I huffed and puffed my way up the stairs.  By the time I reached the top, my lungs burned and my arms felt like noodles.  With shaky hands, I searched my bag for my cellphone and proceeded to call my parents.  My mom’s voice came over the phone sounding happy and almost singsongy, “Hello!” I didn’t even bother with a greeting: “I’m stuck outside and I don’t know how to get to the terminal and I have a lot of heavy luggage that I just carried up the stairs and I don’t know what to do!!!”  I should have known not to call them in this situation because honestly there was nothing that they could do.  They had already gone through security, and all I did was incite panic.  My parents started frantically asking one another what the other would do to get me to the terminal. “Never mind,” I said sharply, hung up the phone, and put it back in my bag where I knew it would be blown up with worried text messages I just couldn’t bother to deal with.  I cursed the rain, and then closed my eyes for a moment to allow my rage to drain.  When I opened them I looked to my left and saw a woman going down a ramp.  Where had that come from?!

I collected myself, went down the ramp, and back to the information desk.  The guys at the desk looked amused.  Before they could throw any jokes my way, I asked for clearer directions and where I could get a cart for my bags.  I bought a $6 cart that I used for 15 minutes max (shame on you, JFK Airport), and one of the men from the desk took pity on me and walked me to the exit to show me the way.  As I went up the ramp, the top bag kept almost falling off the cart.  I ruefully chuckled to myself thinking about the kind of mess I must have looked like.  I had become the person with five sets of keys in her pocket.  And in that moment, I took pity on that person.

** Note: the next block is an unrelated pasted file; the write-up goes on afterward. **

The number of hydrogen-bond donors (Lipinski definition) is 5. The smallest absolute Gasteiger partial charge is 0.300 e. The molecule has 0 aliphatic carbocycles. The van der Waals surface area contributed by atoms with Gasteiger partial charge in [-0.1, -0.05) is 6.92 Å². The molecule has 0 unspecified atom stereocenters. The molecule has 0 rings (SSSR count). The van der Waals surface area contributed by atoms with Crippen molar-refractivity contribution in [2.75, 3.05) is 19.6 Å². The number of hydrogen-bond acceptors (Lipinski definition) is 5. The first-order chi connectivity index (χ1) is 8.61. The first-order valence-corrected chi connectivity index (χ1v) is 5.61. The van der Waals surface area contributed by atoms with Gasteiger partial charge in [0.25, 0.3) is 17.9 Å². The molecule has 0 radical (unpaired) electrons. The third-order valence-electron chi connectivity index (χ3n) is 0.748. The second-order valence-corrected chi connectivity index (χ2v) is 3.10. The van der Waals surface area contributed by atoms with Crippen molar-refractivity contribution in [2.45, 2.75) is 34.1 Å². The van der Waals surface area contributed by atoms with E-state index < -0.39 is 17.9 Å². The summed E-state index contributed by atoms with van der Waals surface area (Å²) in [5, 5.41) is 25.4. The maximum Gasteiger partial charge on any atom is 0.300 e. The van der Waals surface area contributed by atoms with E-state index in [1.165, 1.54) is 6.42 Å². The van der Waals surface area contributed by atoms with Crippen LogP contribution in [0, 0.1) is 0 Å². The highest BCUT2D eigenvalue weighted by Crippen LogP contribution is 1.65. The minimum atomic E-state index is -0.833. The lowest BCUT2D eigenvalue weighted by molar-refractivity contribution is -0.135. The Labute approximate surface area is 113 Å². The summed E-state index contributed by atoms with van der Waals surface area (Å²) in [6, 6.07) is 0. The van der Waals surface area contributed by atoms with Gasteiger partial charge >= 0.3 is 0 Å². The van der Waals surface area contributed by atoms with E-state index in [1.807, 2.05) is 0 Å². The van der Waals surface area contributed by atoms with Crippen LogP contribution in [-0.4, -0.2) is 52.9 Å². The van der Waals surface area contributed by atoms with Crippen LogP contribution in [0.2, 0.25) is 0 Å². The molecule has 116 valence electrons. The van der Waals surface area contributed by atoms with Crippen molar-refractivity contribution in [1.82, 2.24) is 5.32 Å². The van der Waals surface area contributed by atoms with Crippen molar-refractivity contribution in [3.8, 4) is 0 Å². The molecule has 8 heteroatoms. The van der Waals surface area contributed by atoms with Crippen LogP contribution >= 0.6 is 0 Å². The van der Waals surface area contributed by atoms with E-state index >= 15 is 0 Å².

Finally, I made my way to the other side, through security, and to the other terminal.  I unsuccessfully tried to wash away any annoyance I might have been feeling before I reached my family, who were all smiles and excitement.  My sister giggled when she saw my disheveled state and said, “Man, I really lucked out that my plane dropped me off on this side.”  I narrowed my eyes at her in an overly dramatic way, and my parents started laughing.  Too much luggage or not, this was the beginning of a family trip.


2 thoughts on “Riding in Planes with Bags: A Tragicomedy

Leave a Reply

Fill in your details below or click an icon to log in:

WordPress.com Logo

You are commenting using your WordPress.com account. Log Out / Change )

Twitter picture

You are commenting using your Twitter account. Log Out / Change )

Facebook photo

You are commenting using your Facebook account. Log Out / Change )

Google+ photo

You are commenting using your Google+ account. Log Out / Change )

Connecting to %s